TRACK LISTING.

1.
Main Theme
1:45
2.
Photograph
0:57
3.
Father’S Theme
0:51
4.
Peacock
1:08
5.
I Can Not Breathe
0:50
6.
The Doctor
1:16
7.
Tooth Brushing
0:35
8.
Finding The Peacock
0:54
9.
Alone
0:46
10.
Il Est Mort
2:07
11.
Escape
1:19
12.
Waiting For The Bus
1:18
13.
Over The Bridge
0:46
14.
Madeleine & Father
1:04
15.
In The Hospital
1:27
16.
Chasing
0:57
17.
End Title
2:37

Total Album Time:
20:37

KONG-SKULL ISLAND.

 

Another so called block buster hit the screens recently in the form of yet another retelling of the KING KONG story. KONG SKULL ISLAND, is an updating of the tale, with lots of special effects and an equal amount of predictable hammy acting from the assembled cast. I must say that when Hollywood attempts to re-make or re-invent a classic movie it invariably falls a little flat. Sadly, this is also true as far as the musical score is concerned and KONG SKULL ISLAND is no exception to the rule. Composer Henry Jackman has in the past few years been involved with several of these so-called BLOCKBUSTERS which have not block-busted anything or grabbed attention apart from maybe an overload of wooden acting performances and sound alike musical scores. His score for KONG SKULL ISLAND is sadly nothing special or original. In fact, it sounds like most Hollywood scores that are being created now, it is neither inventive or in anyway interesting, it is a fusion of orchestral, rock and synthetic/electronic. Which in my opinion too much synthetic content, there seems to be a trend with Hollywood movies to create this pop/synth sound and although Jackman does throw in a few symphonic moments these are not enough to make the score that appealing, basically it is a standard action score, which when listening to it could be the work of any composer because there are no quirks of orchestration or composing style within it that one could say “AHH THAT’S JACKMAN”. It is a score that would probably also fit any of the big budget movies that have been released of late. No individuality, no stand out traits of composition in fact wall to wall brass and strings bolstered by percussive backgrounds both conventional and electronic which are also supported and enhanced by synthetic elements. If you look back and make comparisons with past KING KONG movies, Jackman’s effort is probably at the bottom of the league table, Steiner’s we all know is a classic, simply because it was the first and also because of the composers approach and originality, even John Scott’s KING KONG LIVES, contains some good thematic material and John Barry’s excellent score for the 1970’s ill-fated cinematic outing for the giant ape was hauntingly appealing in the use of themes and motifs, and of course more recently there was James Newton Howards Kong score, which again boasted a nice balance of both action and rich alluring tone poems. So Jackman was up against stiff opposition but the movie business of the 21st century is somewhat different from the days when the aforementioned movies were released, one cue that does come over as less of an electronic mish mash are tracks number 12 THE TEMPLE and track number 13 GREY FOX which both have about them a slightly less synthetic sound with the composer employing strings and subdued brass, with a scattering of woodwind the latter having a style to it that is not dissimilar to that of Jerry Goldsmith but only a fleeting one, giving us a glimmer of a real theme.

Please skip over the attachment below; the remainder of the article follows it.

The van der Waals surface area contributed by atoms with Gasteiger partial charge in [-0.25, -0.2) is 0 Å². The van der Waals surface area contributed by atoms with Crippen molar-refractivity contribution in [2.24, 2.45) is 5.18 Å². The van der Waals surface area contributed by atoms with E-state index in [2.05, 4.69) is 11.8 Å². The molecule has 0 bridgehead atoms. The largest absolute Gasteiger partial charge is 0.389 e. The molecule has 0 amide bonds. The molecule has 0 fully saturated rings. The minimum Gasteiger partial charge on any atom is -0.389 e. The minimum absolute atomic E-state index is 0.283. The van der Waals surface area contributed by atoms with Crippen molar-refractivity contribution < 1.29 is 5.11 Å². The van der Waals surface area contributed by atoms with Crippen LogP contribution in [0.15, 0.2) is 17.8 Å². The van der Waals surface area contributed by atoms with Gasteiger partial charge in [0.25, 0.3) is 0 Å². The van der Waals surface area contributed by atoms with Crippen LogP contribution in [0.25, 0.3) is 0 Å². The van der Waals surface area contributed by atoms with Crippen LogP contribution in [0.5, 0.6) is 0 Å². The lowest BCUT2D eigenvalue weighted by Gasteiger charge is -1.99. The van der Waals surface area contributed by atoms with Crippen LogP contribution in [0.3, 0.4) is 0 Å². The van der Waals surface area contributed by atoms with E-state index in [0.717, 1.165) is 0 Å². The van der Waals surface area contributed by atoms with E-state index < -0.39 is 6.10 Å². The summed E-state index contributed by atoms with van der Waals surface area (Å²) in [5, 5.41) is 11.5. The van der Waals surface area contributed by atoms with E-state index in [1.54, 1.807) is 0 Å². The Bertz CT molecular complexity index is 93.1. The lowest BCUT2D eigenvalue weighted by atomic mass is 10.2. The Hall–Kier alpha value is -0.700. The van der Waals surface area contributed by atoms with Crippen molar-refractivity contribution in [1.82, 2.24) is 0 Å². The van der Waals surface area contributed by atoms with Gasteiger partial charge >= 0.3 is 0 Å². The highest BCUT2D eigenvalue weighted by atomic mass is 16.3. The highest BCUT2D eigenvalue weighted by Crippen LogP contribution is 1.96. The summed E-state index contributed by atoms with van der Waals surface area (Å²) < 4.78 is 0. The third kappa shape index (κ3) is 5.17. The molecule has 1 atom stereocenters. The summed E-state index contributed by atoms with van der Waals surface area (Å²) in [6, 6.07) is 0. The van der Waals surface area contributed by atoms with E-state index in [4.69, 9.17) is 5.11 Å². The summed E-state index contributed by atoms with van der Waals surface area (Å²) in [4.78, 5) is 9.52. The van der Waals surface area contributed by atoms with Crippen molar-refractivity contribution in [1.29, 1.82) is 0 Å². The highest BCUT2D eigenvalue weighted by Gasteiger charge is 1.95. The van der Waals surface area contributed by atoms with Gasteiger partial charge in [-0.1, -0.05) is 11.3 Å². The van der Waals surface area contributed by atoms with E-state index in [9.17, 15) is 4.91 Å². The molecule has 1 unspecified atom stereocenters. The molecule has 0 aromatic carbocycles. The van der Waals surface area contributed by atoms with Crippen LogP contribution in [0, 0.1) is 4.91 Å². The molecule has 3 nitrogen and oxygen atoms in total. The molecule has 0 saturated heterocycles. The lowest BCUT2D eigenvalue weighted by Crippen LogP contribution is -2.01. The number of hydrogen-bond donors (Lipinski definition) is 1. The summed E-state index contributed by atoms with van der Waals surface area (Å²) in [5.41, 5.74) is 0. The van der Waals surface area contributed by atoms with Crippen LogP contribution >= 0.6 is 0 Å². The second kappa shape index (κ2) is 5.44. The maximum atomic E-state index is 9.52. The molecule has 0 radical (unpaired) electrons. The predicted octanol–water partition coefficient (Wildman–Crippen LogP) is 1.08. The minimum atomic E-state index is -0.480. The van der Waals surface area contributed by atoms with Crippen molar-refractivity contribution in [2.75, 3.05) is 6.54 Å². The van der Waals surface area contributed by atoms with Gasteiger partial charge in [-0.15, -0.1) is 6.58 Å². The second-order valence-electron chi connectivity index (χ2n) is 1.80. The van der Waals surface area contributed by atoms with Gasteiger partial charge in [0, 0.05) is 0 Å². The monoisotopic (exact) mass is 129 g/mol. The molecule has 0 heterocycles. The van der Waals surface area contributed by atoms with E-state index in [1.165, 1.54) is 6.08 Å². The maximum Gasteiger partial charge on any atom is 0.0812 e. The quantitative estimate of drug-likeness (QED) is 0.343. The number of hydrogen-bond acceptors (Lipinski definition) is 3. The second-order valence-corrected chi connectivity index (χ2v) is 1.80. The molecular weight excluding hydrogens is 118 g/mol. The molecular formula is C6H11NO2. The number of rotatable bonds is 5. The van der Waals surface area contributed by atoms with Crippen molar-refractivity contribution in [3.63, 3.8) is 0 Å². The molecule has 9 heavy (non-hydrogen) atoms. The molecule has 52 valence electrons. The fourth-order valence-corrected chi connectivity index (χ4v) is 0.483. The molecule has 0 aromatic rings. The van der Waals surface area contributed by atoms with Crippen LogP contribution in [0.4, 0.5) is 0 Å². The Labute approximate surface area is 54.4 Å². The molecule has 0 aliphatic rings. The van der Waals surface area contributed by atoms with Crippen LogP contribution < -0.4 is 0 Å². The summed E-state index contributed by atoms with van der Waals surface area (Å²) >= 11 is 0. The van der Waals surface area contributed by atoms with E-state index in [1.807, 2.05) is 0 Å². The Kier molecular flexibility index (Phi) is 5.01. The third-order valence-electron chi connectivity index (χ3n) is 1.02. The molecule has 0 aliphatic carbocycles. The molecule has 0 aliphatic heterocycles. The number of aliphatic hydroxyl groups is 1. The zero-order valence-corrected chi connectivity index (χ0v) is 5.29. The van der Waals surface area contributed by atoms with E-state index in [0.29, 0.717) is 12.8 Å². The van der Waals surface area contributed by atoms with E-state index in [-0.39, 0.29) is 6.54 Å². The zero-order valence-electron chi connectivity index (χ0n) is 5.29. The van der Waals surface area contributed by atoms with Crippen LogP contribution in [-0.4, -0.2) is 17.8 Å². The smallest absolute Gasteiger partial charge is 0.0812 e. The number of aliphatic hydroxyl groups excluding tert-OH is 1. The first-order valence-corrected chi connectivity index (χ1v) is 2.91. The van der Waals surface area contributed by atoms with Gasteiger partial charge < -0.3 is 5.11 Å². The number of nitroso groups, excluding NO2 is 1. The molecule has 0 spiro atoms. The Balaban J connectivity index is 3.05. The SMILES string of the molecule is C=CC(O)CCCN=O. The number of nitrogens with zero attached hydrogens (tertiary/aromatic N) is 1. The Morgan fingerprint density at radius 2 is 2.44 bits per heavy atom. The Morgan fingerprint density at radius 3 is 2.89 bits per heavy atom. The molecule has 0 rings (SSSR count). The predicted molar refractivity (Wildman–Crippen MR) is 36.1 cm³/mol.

So, I must say that KONG SKULL ISLAND will probably not be returning to the disc player that often as far as I am concerned. The music works in the movie because it elevates the already fast paced action of the picture, but the synthetic overpowers the symphonic, so the movie and the score are not for me.

TRACK LISTING.

1.
South Pacific
0:35
2.
The Beach
1:27
3.
Project Monarch
2:02
4.
Packard’s Blues
1:14
5.
Assembling the Team
1:48
6.
Into the Storm
2:44
7.
The Island
1:16
8.
Kong the Destroyer
3:43
9.
Monsters Exist
2:27
10.
Spider Attack
1:39
11.
Dominant Species
2:00
12.
The Temple
5:47
13.
Grey Fox
2:33
14.
Kong the Protector
1:49
15.
Marlow’s Farewell
2:37
16.
Lost
1:27
17.
The Boneyard
1:52
18.
Ambushed
2:21
19.
The Heart of Kong
2:11
20.
Man vs. Beast
2:31
21.
Creature from the Deep
2:44
22.
The Battle of Skull Island
5:46
23.
King Kong
2:42
24.
Monster Mash (Bonus Track)